CHARLOTTE, N.C. -- The airline industry's second merger this year, if there is to be one, will likely be far more difficult than the first. In the three weeks since Delta ( DAL) and Northwest ( NWA) announced their plans to combine, their four legacy competitors have discussed a variety of options to join forces. UAL's ( UAUA) United and Continental ( CAL) talked, but Continental walked away. AMR's ( AMR) American had discussions with Oneworld alliance partner British Airways about "opportunities for cooperation," as did Continental. And finally, United and US Airways ( LCC) continued their talks, with the possibility that a deal could be completed as early as this week or next, sources say. So far, nothing has been announced, but in a sense, the last of the theoretical combinations above is the obvious one. Both United and US Airways are members of the Star Alliance, they already code-share in 270 markets and they have been the most consistent advocates for consolidation. Then there's the fact that the two tried in 2000 to reach a merger pact, but the arrangement collapsed, in part because United lost interest. However, a United-US Airways deal would face potential problems that don't confront Delta and Northwest. Route overlap is an obvious problem. In the Washington area, United has an international hub at Dulles, while US Airways dominates Reagan National, with about 40% of the traffic. To remedy this in 2000, the carriers proposed a spinoff to newly created DC Air, a National-based airline owned by Black Entertainment Network founder Bob Johnson. This time, valuable slots at National could be up for grabs. "The low-cost carriers would belly up to the trough and American might be there as well," says aviation consultant Darryl Jenkins.
There is also overlap on a few dozen routes in the West, where the carriers operate a collection of hubs and focus cities. Labor issues are daunting, as well. Integrating Delta's largely nonunion workforce with Northwest's heavily unionized one might appear to be a reason for concern, but it pales in comparison with integrating unionized workers at United and US Airways. In particular, US Airways pilots are bitterly divided following the 2005 merger with America West, which led to a controversial seniority ruling that placed hundreds of America West pilots with a few years at the company ahead of pilots from the former US Airways with 15 years or more. The dissatisfaction led to replacement of the Air Line Pilots Association, which embraced the ruling when it might have backed away, with a new union, the U.S. Pilots Association. While backed by most of the 3,500 former US Airways pilots, USAPA has virtually no support from the 1,800 America West pilots. Understandably, United's 7,000 pilots are put off. "US Airways' pilot integration problems have created a toxic stew," said Steve Wallach, chairman of the United ALPA chapter, in a prepared statement. A merger would likely bring another election. "ALPA would get a second shot," said aviation consultant Daryl Jenkins. "You don't get too many second chances in this world, but this might be one." USAPA spokesman Scott Theuer says the potential merger is an unwarranted distraction, because a new federal law requires seniority issues between two companies with different unions to be resolved before a new representational election.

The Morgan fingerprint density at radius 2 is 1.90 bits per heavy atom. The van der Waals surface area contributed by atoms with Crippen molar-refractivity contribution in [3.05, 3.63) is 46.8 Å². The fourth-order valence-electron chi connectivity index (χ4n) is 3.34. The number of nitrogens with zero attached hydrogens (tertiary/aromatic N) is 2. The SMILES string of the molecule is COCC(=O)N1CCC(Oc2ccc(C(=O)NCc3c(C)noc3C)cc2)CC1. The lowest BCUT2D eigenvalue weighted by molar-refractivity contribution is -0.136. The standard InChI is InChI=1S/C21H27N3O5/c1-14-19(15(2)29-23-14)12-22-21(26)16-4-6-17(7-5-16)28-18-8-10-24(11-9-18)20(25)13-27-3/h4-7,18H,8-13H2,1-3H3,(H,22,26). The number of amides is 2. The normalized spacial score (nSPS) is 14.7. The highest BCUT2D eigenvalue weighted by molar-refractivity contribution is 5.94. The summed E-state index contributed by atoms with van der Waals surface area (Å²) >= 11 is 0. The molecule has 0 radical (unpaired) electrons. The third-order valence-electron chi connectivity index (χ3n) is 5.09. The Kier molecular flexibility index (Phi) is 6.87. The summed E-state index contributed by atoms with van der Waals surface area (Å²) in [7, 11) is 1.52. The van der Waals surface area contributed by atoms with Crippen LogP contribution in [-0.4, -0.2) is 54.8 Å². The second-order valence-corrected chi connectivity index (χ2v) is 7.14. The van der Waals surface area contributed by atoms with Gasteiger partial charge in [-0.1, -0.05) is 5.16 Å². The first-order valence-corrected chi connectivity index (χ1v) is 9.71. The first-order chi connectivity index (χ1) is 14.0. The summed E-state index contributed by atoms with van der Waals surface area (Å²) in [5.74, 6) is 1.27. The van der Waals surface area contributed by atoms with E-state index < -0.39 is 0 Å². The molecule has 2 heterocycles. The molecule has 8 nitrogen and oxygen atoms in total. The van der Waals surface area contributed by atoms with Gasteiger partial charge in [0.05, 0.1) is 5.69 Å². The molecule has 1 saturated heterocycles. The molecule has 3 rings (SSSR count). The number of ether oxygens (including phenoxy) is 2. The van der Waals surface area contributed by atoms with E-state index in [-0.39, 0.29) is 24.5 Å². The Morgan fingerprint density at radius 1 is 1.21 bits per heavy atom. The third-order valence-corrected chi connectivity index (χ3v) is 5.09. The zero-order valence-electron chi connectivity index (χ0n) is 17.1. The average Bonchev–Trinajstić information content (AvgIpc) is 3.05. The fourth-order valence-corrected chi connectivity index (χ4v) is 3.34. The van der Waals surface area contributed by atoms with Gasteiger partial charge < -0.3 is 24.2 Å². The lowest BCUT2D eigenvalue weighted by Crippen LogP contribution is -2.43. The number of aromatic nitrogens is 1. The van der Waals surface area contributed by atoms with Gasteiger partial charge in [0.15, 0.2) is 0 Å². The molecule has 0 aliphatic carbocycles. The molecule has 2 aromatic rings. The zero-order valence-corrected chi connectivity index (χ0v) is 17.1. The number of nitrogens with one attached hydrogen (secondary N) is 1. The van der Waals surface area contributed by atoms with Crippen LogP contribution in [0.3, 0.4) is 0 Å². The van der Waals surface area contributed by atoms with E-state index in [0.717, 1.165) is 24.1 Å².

Meanwhile, the Association of Flight Attendants, which represents 21,000 flight attendants at the two carriers, says it will oppose a merger unless salaries and working conditions are improved first. And the International Association of Machinists, the largest airline union, flatly opposes a deal. The IAM represents 3,400 fleet service workers and 3,000 mechanics at US Airways, as well as 16,000 agents and fleet service workers at United. As for United's 9,300 mechanics, they voted last month to join the Teamsters, so a merger could lead to a representation battle with the IAM. The Teamsters will oppose any deal that is "to the detriment of our members," said spokesman Galen Munro. Congress has no direct influence over whether mergers occur, but it has taken an interest in the union representation issues in the Delta-Northwest merger, and no doubt it would weigh in on a United-US Airways deal as well. Last month, in a Senate Judiciary Committee hearing, New York Sen. Chuck Schumer called the Delta and Northwest merger "a good one" and said the "negatives seem more benign" than in other transactions. Still, he said that "anyone that supports this merger does not indicate a general support of mergers in the airline industry."